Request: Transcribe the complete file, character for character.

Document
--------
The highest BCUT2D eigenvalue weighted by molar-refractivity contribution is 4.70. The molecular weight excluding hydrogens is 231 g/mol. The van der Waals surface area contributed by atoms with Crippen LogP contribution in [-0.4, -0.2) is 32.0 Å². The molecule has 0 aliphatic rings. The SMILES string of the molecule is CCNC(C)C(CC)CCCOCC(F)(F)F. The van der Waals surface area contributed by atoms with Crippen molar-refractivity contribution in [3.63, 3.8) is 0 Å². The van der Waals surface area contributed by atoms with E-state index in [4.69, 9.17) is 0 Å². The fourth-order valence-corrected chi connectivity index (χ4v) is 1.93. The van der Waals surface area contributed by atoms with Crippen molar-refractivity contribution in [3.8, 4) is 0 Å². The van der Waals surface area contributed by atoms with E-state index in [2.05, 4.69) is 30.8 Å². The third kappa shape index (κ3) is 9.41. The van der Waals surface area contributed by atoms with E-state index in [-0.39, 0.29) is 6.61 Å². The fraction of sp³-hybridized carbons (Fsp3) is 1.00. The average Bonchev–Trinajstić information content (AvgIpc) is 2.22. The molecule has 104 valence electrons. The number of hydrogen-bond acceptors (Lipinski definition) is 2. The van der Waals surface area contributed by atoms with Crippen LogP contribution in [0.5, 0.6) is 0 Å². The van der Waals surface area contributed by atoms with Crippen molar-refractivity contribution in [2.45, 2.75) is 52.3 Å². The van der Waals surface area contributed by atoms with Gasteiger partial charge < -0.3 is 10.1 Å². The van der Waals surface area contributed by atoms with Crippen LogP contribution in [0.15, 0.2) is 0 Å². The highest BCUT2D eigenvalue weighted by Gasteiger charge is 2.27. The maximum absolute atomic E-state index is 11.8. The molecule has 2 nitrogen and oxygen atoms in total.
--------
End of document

The highest BCUT2D eigenvalue weighted by molar-refractivity contribution is 4.70. The molecular weight excluding hydrogens is 231 g/mol. The van der Waals surface area contributed by atoms with Crippen LogP contribution in [-0.4, -0.2) is 32.0 Å². The molecule has 0 aliphatic rings. The SMILES string of the molecule is CCNC(C)C(CC)CCCOCC(F)(F)F. The van der Waals surface area contributed by atoms with Crippen molar-refractivity contribution in [3.63, 3.8) is 0 Å². The van der Waals surface area contributed by atoms with E-state index in [4.69, 9.17) is 0 Å². The fourth-order valence-corrected chi connectivity index (χ4v) is 1.93. The van der Waals surface area contributed by atoms with Crippen molar-refractivity contribution in [3.8, 4) is 0 Å². The van der Waals surface area contributed by atoms with E-state index in [2.05, 4.69) is 30.8 Å². The third kappa shape index (κ3) is 9.41. The van der Waals surface area contributed by atoms with E-state index in [-0.39, 0.29) is 6.61 Å². The fraction of sp³-hybridized carbons (Fsp3) is 1.00. The average Bonchev–Trinajstić information content (AvgIpc) is 2.22. The molecule has 104 valence electrons. The number of hydrogen-bond acceptors (Lipinski definition) is 2. The van der Waals surface area contributed by atoms with Crippen LogP contribution in [0.5, 0.6) is 0 Å². The van der Waals surface area contributed by atoms with Crippen molar-refractivity contribution in [2.45, 2.75) is 52.3 Å². The van der Waals surface area contributed by atoms with Gasteiger partial charge < -0.3 is 10.1 Å². The van der Waals surface area contributed by atoms with Crippen LogP contribution in [0.15, 0.2) is 0 Å². The highest BCUT2D eigenvalue weighted by Gasteiger charge is 2.27. The maximum absolute atomic E-state index is 11.8. The molecule has 2 nitrogen and oxygen atoms in total.